Circuit breaker change hurts elderly homeowners
Living on Social Security, my father-in-law, 95, has been rejected for the circuit breaker property tax credit because he does not file a federal tax return and thus cannot prove to the county that he is living on a fixed, poverty-level income. Of course, he does not file because he has too little income to tax.
Changes made to the circuit breaker program this last budget go-around have to rank as the most asinine legislative act of any County Council in recent memory, because helping elderly homeowners on fixed incomes was the rationale for that program enacted in the 1980s.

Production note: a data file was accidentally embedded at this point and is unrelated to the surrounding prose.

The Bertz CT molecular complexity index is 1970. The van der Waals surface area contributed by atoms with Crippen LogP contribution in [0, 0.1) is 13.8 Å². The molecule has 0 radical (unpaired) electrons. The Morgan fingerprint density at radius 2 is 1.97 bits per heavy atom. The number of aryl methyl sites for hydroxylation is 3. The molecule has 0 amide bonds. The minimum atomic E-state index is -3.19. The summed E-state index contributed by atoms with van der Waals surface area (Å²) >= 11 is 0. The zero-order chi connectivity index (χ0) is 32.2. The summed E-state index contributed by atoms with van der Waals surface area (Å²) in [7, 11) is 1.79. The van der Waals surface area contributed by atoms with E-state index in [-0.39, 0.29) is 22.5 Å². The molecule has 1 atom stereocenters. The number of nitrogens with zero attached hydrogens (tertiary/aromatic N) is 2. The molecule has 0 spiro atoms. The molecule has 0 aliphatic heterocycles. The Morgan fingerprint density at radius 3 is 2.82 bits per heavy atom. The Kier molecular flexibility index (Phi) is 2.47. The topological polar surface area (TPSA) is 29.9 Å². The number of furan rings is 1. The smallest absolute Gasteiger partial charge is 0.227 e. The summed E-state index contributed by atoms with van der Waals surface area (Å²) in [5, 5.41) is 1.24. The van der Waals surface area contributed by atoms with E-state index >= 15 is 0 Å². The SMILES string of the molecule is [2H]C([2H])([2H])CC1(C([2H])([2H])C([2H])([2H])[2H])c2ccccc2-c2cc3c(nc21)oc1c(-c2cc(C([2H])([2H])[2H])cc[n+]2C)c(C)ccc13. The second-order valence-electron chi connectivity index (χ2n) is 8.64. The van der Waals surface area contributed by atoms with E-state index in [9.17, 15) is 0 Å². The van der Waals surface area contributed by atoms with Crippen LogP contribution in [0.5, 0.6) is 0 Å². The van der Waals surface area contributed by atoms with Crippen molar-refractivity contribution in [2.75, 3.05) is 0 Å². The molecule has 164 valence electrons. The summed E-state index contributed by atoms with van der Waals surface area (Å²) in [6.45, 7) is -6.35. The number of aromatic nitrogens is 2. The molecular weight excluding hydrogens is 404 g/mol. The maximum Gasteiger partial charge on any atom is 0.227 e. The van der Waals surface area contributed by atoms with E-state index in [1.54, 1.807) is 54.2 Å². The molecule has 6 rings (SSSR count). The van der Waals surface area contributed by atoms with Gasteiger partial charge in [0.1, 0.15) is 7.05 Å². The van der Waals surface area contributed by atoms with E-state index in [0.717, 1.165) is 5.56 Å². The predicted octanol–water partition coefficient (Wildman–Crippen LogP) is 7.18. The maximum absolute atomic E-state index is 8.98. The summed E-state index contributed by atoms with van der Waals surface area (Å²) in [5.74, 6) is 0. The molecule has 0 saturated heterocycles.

This current idiocy came to pass because some rich homeowners were abusing the circuit breaker property tax. So the council reacted by requiring so much documentation that most unassisted elderly cannot comply.
My wife has been helping her father with the paperwork to qualify for many years. Without her help, he would not have attempted to qualify even though he was the perfect candidate – sole owner on a fixed income. Not this time.
Responding to a letter from my wife, Council Budget and Finance Committee Chairman Mike White wrote, “It seems clear to me that your father is precisely the type of person for whom the Circuit Breaker Credit was intended to assist.” Nonetheless, Finance Director Danny Agsalog’s letter arrived a few days later with the pronouncement that his application was rejected, citing the failure to provide an Internal Revenue Service tax transcript.